Standard dissection techniques and stereo microscopes were used to verify the attributes of anatomical details seen in the MRI pictures.
Skin surface topography was studied using stereo microscopes with magnifications of up to 50×, a transmission microscope with 500× magnification and scanning electron microscopy (SEM). The capillary vessel system in the skin was studied by observations of dissected slices of skin using back illumination. The distribution of pores in the skin was determined by counting the number of pores per cm2 surface area at 10 positions on the left side of the head, approximately evenly distributed from the base of the rostrum to the edge of the operculum. Connections between the pores and the capillaries were established by injecting Indian ink (diluted 1:1 with water or immersion oil) into the capillaries. Sizes and shapes of the pores were studied using SEM (JEOL JSM-6301 F, accelerating voltage 2 kV, lens aperture 30 µm). Skin samples were dehydrated in a graded ethanol series, air-dried and gold sputter-coated.
The oil properties were analysed using a gas chromatography flame ionisation detector (GC-FID, Shimadzu GC 17 with FID detector) and optimised by mass spectrometry (GC-MS, Agilent GC with MS detector). The HP5 column dimensions were 30 m×25 mm×0.25 µm in each experiment. Samples were taken from the oil inside the gland and from oil squeezed out of the skin of the head using a syringe.
To study the oil flow from the gland to the skin pores, the temperature of the oil gland was increased using a hair dryer. The warm airflow directed at the position of the gland induced oil excretion from the pores.
RESULTS AND DISCUSSION
The MRI scans reveal the presence of a large gland in the anterior part of the upper jaw immediately posterior to the origin of the rostrum. Its dorsal margin is ventral to the orbit (Fig. 1, Figs S1, S2). In a swordfish with a total length (TL) of 1.6 m, the total volume of the gland is approximately 46 cm3, which is approximately 56% of the volume of the relevant section of the upper jaw. The cross-sectional area of the gland relative to that of the upper jaw reaches maximum values approaching 50% in cross-sections 8 and 9 (Fig. S2). The gland consists of three compartments: an anterior central part that widens into two lateral lobes posteriorly. The posterior side of the interconnected lateral lobes is dorsoventrally curved and covers the anterior margins of the orbit. Folded bony ingrowths from the ventral and lateral regions enlarge the surface area of the gland and are covered with an epithelium. Near the orbit, the gland is divided into a right and a left part. Dissection showed that all compartments were saturated with oil.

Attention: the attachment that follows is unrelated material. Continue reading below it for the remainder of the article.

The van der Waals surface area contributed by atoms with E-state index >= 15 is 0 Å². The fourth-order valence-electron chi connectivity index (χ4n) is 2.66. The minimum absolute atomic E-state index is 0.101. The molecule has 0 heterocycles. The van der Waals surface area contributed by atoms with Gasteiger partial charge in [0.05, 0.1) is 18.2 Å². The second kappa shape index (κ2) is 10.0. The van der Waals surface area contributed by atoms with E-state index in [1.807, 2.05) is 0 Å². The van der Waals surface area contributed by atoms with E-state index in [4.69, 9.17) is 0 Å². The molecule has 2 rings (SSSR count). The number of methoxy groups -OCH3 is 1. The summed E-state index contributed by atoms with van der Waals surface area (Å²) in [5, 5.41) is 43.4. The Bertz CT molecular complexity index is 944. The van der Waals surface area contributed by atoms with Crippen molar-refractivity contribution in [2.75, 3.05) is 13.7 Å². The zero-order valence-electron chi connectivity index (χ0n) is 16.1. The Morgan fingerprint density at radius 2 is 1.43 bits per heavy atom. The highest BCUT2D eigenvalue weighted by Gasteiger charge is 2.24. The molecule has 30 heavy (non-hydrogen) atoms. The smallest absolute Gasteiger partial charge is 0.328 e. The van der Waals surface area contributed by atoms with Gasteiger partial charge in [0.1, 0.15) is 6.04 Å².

A network of capillary vessels in the skin is distributed over a large part of the head, from the origin of the sword up to the edges of the opercula (Fig. 2). The outermost sagittal MRI scan (Fig. 2A) shows one branch of that network in the skin posterior to the eye. This network is connected to the oil gland and is present in the concave anterior and lateral parts of the head (Fig. 2B). The diameter of the vessels varies between 0.05 and 0.1 mm. Wider main vessels run from the three main parts of the gland towards the areas dorsal and ventral to the eyes and to the skin covering the gland. Side vessels branch repeatedly and cross-connections between different branches occur (Fig. 2C). The vessels narrow down towards blind ends. Along the vessels, numerous round pores open to the exterior of the skin, varying in abundance between 4 and 25 pores cm−2 (Fig. 2D). The diameter of the pores varies between 0.05 and 0.28 mm. The highest pore densities occur near the edges of the opercula and in the region covering the oil gland. The pores are circular and surrounded by denticles (Fig. 3A). Single denticles that were not associated with pores (∼15 per mm2) (Fig. 3B) were also observed on the skin.
During dissection of the head, the oil was observed to flow out of the pores as soon as the oil gland was heated. The oil congealed at temperatures below 8°C. The chemical composition of oil sampled inside the gland and oil taken from the skin surface was identical. Mass spectrometric analysis revealed a mixture of methyl esters – fatty acids commonly found in plants and animals – consisting mainly of: palmitic acid (C17H34O2, hexadecanoic acid m.e.; 25 µg mg−1, 97.5 µmol g−1), oleic acid (C19H36O2, 9-octadecenoic acid m.e.; 24 µg mg−1, 85 µmol g−1), myristic acid (C15H30O2, tetradecanoic acid m.e.; 5 µg mg−1, 21.9 µmol g−1) and stearic acid (C19H38O2, octadecanoic acid m.e.; 4 µg mg−1, 14.1 µmol g−1).